Attention is now briefly directed again to FIG. 3 which shows the take-up spool 56 to have exactly the same construction as the supply spool 12. The take-up spool 56 thus includes an inner moulding 57 and an outer moulding 58. The inner moulding 57 includes a cylindrical portion 60 and a flange 62, while the outer moulding 58 includes a cylindrical portion 64 and a flange portion 65. The flange portion 62 includes a dog member 66 identical to the dog member 20 shown in FIG. 6. In the take-up unit, however, the dog member 66 constitutes a drive dog which is adapted to interact with a plurality of ratchet teeth 69 arranged in a concentric ring on the indexing member 47, these being best seen in FIG. 4. The ratchet teeth 69 are shaped and adapted to snag the dog member 66 (the drive dog) of the take-up spool when the indexing member 47 rotates in one direction with respect to the take-up spool, and to slip past the dog member 66 when the indexing member 47 rotates in the opposite direction with respect to the take-up spool. The shape and resilience of the finger 54 which is integral with the indexing member 47 is such as to bias the lever arm 52 always to the uppermost position as illustrated in FIG. 4. When the typist presses downwardly on the lever arm 52, the ratchet teeth 69 rotate in the direction adapted to snag the dog member 66. Thus, downward pressure on the lever arm 52 causes the take-up spool to rotate positively in the counter-clockwise sense as seen in FIG. 4, and it is to be understood that the correction ribbon is wound on the take-up spool in such a way that counter-clockwise motion as viewed in FIG. 4 will cause the tape to be pulled into the take-up unit.
As previously mentioned, the take-up unit also includes guide means defining a guide edge around which the correction ribbon is entrained. The guide means is identical to, but mirror-reversed from, the guide means described previously in connection with the supply unit 5. Both of the components 30 which define the guide edges are adapted to be pivotally and frictionally mounted on a projecting stub shaft 71 which is integrally formed with the respective base plates of the two units. The stub shaft can be seen in FIG. 4.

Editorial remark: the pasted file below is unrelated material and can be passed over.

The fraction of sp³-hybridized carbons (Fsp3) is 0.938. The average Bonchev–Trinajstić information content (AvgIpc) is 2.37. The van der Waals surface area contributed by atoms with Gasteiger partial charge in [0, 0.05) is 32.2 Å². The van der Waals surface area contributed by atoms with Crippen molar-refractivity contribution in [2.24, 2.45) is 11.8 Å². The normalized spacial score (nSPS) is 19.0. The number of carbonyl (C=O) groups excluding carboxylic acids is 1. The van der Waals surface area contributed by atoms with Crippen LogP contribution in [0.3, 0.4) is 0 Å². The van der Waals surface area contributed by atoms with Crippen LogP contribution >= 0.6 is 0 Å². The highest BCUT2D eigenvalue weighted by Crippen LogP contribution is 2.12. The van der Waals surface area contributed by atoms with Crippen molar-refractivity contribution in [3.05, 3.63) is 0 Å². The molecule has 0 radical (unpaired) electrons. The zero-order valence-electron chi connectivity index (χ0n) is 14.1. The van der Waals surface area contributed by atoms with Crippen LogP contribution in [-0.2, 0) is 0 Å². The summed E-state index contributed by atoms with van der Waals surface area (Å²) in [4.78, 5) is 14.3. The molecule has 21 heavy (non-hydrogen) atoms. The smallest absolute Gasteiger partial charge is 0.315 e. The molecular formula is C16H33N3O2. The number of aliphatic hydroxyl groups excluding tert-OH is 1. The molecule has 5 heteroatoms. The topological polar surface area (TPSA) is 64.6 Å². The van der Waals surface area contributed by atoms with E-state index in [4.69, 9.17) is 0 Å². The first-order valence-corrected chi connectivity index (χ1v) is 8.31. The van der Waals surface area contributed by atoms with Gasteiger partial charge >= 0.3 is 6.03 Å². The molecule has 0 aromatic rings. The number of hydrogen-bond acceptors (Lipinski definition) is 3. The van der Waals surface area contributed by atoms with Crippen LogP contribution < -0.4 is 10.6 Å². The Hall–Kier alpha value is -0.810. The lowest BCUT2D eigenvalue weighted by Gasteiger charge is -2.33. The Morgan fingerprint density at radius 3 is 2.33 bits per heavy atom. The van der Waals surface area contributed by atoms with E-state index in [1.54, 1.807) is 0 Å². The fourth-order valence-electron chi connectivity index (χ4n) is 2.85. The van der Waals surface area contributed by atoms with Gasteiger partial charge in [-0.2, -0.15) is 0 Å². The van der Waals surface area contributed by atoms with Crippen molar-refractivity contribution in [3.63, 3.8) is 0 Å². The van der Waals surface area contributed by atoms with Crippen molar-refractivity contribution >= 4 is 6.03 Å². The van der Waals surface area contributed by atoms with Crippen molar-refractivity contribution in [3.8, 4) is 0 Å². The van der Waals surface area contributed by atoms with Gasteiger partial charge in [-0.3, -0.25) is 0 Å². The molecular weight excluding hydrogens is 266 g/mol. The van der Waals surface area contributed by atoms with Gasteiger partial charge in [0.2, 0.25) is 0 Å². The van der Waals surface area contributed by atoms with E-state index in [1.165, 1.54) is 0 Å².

The wound layers of the correction ribbon can be seen in FIGS. 2 and 3, identified by the numeral 73.
Because the spools are a free fit on the bosses 11 and 50, and since the housings 10 and 43 are a light press-fit against the respective base plates, the typist can easily remove the housings and change spools without concern that loose parts will fall out and become lost. It is contemplated that a clear plastic leader would be attached to the end of the correction ribbon in order to assist in threading it through the typewriter ribbon guide 4.
In use, the attachment of this invention would be operated as follows. The typewriter is first backspaced one step, and the colour change key is shifted to "red". The mistaken letter is again typed, and the letter is impressed through the correction ribbon which causes the erroneous typed letter to be erased. Then, the colour key is shifted back to "black", the backspace key is again depressed one step, and the correct letter is typed in. Next, the correction tape indexing member 47 is depressed once to position a fresh portion of the correction ribbon for the next mistake. Typing can then continue.
It is to be noted that the foregoing simple sequence in one in which the fingers at no time leave the keyboard. The attachment merely provides one additional key for advancing the correction ribbon.
|Cited Patent||Filing date||Publication date||Applicant||Title|
|US1183424 *||Aug 12, 1915||May 16, 1916||John H Baldwin||Erasing attachment for writing-machines.|
|US2815110 *||Nov 15, 1955||Dec 3, 1957||Allen Business Mach||Ribbon feed mechanism|
|US3205997 *||Sep 27, 1962||Sep 14, 1965||Przybylowicz Thaddaeus W||Ribbon take-up attachment for typewriters|
|US3834512 *||Jul 14, 1972||Sep 10, 1974||Efficiency Prod Co||Correction tape attachment for typewriters|
|US3877561 *||Sep 27, 1972||Apr 15, 1975||Olivetti & Co Spa||Cartridge for the carbon ribbon of a typewriter, calculating machine, accounting machine or like office machines|
|GB1071959A *||Title not available|
|Citing Patent||Filing date||Publication date||Applicant||Title|
|US4498792 *||Apr 9, 1982||Feb 12, 1985||Ing. C. Olivetti & C., S.P.A.||Printing and/or correcting device for printing machines|
|US4753542 *||Jan 12, 1987||Jun 28, 1988||Ta Triumph-Adler Aktiengesellschaft||Malfunction preventing arrangement of ribbon & correction tape|
|EP0067275A2 *||Mar 18, 1982||Dec 22, 1982||International Business Machines Corporation||Manually positionable correction media holding and dispensing apparatus for a typewriter|
|International Classification||B41J29/36, B41J33/08|
|Cooperative Classification||B41J33/08, B41J29/36|
|European Classification||B41J29/36, B41J33/08|